Functional claw trimming was devised by Toussaint Raven in the 1970s. The protocol for claw trimming was developed based on animals and housing systems at that time. Today, the housing conditions and the appearance of animals have changed remarkably.
Not only body dimensions and body mass – but also milk yield has increased substantially. The height of withers in Holstein Friesian cows has enlarged by 12.0 cm (5 inches) over the past 30 years.
So we are interested in potential changes in the claw capsule and pedal bone dimensions associated with changes in cow dimensions.
Do we need to reassess trimming protocols?
There are also reports of thin soles or even exposure of the corium although the dorsal wall length has been measured correctly and claws have been trimmed to 75 mm. Little is known about pedal bone dimensions in the past.
There are limited data points available from anatomical postmortem studies in dairy cows. But the methods used for experimental measurement were not consistent. So it is difficult to compare these results.
Our study included 47 Holstein Friesian dairy cows with an age ranging from 18 to 152 months old. Before trimming, we measured dimensions of the claw capsule and the sole horn thickness.
The parameters of the claw capsule included the dorsal wall length, the diagonal sole length, bulb length, bulb height and the angle between dorsal wall and sole. For trimming, the sole horn thickness was measured at two points (toe and bulb).
The sole horn of the lateral claw was trimmed at the toe to a thickness of 5 mm and at the bulb to 8 mm, according to Toussaint Raven’s method. The sole horn of the medial claw was then trimmed to the level of the sole of the lateral claw (“leveling”).
This procedure allowed us to compare the size of the claw capsules in a standardized manner, i.e., by removing the variation due to any potential overgrowth of the sole.
After leveling, there was a significant (p<0,001) difference between the medial and lateral claws for the length of the dorsal wall and the sole.
After measuring the dimensions of the claw capsule of each claw, the pedal bones were isolated and measured.
The dorsal length of the pedal bone was measured at the distance from the margin of the articular surface to the tip of the bone ( Table 1 ).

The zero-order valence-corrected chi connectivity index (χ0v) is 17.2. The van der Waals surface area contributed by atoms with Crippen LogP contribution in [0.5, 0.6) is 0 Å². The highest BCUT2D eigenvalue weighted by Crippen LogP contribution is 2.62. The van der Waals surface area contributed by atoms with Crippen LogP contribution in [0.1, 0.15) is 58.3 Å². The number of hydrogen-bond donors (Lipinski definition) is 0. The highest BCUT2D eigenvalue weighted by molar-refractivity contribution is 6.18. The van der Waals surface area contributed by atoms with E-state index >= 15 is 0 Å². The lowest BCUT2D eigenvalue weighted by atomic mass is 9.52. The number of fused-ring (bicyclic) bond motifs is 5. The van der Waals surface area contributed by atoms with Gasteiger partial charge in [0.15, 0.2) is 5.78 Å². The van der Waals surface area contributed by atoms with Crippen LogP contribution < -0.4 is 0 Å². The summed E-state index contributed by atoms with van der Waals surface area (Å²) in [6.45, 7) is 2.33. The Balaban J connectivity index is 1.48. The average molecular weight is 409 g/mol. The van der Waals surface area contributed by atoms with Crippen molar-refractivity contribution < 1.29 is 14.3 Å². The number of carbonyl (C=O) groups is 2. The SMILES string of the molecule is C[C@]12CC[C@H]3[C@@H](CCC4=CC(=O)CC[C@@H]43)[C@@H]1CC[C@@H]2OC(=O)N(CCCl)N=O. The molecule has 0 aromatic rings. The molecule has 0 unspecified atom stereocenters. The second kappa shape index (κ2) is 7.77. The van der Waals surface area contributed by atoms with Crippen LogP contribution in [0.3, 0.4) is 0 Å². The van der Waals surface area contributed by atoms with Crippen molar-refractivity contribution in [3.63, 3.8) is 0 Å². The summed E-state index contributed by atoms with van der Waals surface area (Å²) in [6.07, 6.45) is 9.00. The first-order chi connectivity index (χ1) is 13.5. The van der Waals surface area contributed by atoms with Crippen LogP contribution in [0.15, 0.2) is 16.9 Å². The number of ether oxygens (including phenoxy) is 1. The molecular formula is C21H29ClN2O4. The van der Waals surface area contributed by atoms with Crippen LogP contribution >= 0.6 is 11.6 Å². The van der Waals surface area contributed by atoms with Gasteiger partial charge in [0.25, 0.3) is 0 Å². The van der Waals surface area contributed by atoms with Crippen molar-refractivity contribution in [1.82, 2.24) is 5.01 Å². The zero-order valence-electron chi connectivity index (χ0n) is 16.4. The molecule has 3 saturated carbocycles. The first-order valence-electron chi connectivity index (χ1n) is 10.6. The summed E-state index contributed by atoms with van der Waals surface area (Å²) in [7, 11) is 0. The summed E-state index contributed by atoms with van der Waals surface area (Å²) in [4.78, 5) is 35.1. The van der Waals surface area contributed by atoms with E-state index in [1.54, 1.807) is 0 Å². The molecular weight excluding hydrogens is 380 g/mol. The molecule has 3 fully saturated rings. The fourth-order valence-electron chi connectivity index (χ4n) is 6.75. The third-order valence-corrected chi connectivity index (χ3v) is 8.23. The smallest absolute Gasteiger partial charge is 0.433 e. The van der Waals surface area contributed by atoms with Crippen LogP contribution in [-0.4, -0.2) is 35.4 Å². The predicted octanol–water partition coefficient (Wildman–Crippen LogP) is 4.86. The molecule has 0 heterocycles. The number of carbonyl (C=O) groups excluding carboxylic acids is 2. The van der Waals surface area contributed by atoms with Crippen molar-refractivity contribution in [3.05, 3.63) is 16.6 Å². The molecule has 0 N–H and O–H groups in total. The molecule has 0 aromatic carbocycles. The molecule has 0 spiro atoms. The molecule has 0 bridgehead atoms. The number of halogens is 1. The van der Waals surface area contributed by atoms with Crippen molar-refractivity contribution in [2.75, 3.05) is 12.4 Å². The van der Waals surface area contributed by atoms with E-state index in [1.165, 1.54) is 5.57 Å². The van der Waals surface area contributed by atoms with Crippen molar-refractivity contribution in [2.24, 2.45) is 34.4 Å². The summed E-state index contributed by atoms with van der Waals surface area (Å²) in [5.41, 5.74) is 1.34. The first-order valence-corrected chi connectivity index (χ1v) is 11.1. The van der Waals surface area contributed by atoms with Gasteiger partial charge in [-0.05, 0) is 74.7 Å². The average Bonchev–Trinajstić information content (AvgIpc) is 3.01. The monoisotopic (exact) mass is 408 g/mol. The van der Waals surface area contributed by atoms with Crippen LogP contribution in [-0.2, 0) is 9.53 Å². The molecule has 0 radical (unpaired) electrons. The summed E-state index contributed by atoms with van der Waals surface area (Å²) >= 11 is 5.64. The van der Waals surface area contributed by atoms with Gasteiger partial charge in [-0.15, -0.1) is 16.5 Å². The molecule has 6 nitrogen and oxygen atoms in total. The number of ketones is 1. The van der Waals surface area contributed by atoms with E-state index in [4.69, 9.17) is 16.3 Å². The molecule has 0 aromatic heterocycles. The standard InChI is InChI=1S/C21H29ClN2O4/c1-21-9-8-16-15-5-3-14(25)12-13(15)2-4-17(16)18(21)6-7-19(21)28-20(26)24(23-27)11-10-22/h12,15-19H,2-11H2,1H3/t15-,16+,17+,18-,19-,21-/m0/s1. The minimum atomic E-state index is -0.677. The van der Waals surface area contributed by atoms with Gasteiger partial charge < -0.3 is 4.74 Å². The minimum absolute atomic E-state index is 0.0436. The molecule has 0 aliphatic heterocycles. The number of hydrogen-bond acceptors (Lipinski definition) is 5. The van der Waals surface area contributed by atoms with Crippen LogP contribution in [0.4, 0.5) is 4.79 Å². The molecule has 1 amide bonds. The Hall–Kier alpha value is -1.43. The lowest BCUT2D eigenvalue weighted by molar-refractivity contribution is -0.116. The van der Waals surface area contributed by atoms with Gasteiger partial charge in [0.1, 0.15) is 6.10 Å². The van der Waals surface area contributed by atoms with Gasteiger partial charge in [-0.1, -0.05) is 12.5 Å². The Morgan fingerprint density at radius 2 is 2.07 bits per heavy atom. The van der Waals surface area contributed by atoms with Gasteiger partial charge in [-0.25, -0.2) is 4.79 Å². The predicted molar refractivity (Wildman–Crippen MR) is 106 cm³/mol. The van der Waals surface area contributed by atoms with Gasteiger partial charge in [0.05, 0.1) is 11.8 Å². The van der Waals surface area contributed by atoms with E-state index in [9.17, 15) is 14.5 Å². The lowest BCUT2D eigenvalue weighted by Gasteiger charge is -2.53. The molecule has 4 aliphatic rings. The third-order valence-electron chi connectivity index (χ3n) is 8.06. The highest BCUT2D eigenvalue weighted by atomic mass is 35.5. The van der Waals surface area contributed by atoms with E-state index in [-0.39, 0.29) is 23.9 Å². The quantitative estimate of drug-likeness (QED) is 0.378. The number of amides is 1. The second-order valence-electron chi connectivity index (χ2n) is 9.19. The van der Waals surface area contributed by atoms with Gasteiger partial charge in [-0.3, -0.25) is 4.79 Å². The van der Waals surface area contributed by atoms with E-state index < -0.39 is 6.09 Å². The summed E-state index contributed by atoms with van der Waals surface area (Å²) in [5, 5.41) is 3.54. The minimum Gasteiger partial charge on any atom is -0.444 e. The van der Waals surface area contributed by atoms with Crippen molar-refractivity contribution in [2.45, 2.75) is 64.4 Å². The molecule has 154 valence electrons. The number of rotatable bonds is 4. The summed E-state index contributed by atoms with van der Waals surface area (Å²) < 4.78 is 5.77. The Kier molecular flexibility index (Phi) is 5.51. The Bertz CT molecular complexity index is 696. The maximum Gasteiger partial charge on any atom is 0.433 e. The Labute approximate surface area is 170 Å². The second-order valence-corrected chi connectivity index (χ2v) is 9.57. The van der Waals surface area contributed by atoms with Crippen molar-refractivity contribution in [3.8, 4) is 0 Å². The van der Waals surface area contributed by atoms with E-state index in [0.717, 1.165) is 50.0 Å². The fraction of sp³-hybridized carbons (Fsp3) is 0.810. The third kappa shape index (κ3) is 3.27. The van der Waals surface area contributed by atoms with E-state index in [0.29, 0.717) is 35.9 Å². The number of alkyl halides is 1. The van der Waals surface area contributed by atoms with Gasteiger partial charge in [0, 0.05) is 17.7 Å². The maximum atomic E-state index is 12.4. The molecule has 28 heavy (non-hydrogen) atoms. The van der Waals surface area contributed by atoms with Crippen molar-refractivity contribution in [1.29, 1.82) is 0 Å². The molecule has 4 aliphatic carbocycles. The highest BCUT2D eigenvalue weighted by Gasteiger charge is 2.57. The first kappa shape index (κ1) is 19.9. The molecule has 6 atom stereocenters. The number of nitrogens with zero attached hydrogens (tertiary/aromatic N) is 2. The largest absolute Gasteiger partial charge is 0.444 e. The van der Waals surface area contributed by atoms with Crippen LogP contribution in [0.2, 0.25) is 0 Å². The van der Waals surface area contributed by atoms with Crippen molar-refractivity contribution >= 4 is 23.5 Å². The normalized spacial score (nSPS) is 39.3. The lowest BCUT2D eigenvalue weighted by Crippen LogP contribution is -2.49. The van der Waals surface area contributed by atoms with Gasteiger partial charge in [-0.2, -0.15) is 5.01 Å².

Other studies measured the dorsal wall length from the extensor process to the tip. This kind of measurement includes a lot of variation in the shape of this process.
In our study, the pedal bone in older cows was significantly bigger than in cows younger than 4 to 5 years old. There were differences in size between lateral and medial pedal bones. The medial pedal bones were bigger than the lateral ones.
A low positive correlation of claw capsule and pedal bone measurements could be found. However, the claw capsule must not be greater in older cows. So we conclude that a small horn capsule does not automatically enclose a small pedal bone.
For reconsidering the correct dorsal wall length in Holstein Friesian dairy cows today, we calculated an x-value: x-value = a/sin (alpha). X is the distance to the point where the sole-corium border would intersect the dorsal wall.
This point has to be determined correctly to guarantee that the area of the cut horn at the tip represents the actual thickness of the sole.
If the dorsal wall length has not been determined correctly, the point of intersection is moved dorsally (proximal). The sole horn will be too thin when the claw will be trimmed by the Toussaint Raven method.
In his protocol, the thickness of the sole is only calculated based on the thickness of the horn visible in the first cut of the toe.
A precise determination of the dorsal wall length is the critical parameter for correct claw trimming.
After trimming the claw to a sole horn thickness of 5 mm and measuring the angle (alpha) of the claw capsule, we calculated the x-value. The overall dorsal wall length minus ‘x’ results in the corrected dorsal wall length for this claw.
In our study, 63 percent of older and 36 percent of younger cows had a corrected lateral dorsal wall length of more than 75 mm. In the medial claw we found even higher percentages: 73 percent of older cows and 50 percent of younger cows had a corrected dorsal wall length of more than 75 mm. This means that if claws are trimmed to 75 mm, some will be too short.
Additionally, we measured the area (thickness) of the first trimming cut. The sole horn thickness at the toe was already 5 mm. On average, the area had a thickness of 12.5 mm lateral and 13.5 mm medial.
In conclusion, the surface area should not be used for determining the correct sole horn thickness.
Because of the low correlation of the dorsal wall length and the pedal bone length in our study, we conclude that a reliable measurement for the shortening of toes cannot be accurately defined.
Our data support a longer dorsal wall length to be measured for shortening the toe in Holstein Friesian dairy cattle; i.e., 78 to 80 mm. Furthermore, we strongly recommend an approach considering the individual cow’s claws rather than following a strictly formalistic protocol. PD
Christoph K.W. Mülling can be contacted by email .
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Veterinary Anatomy Institute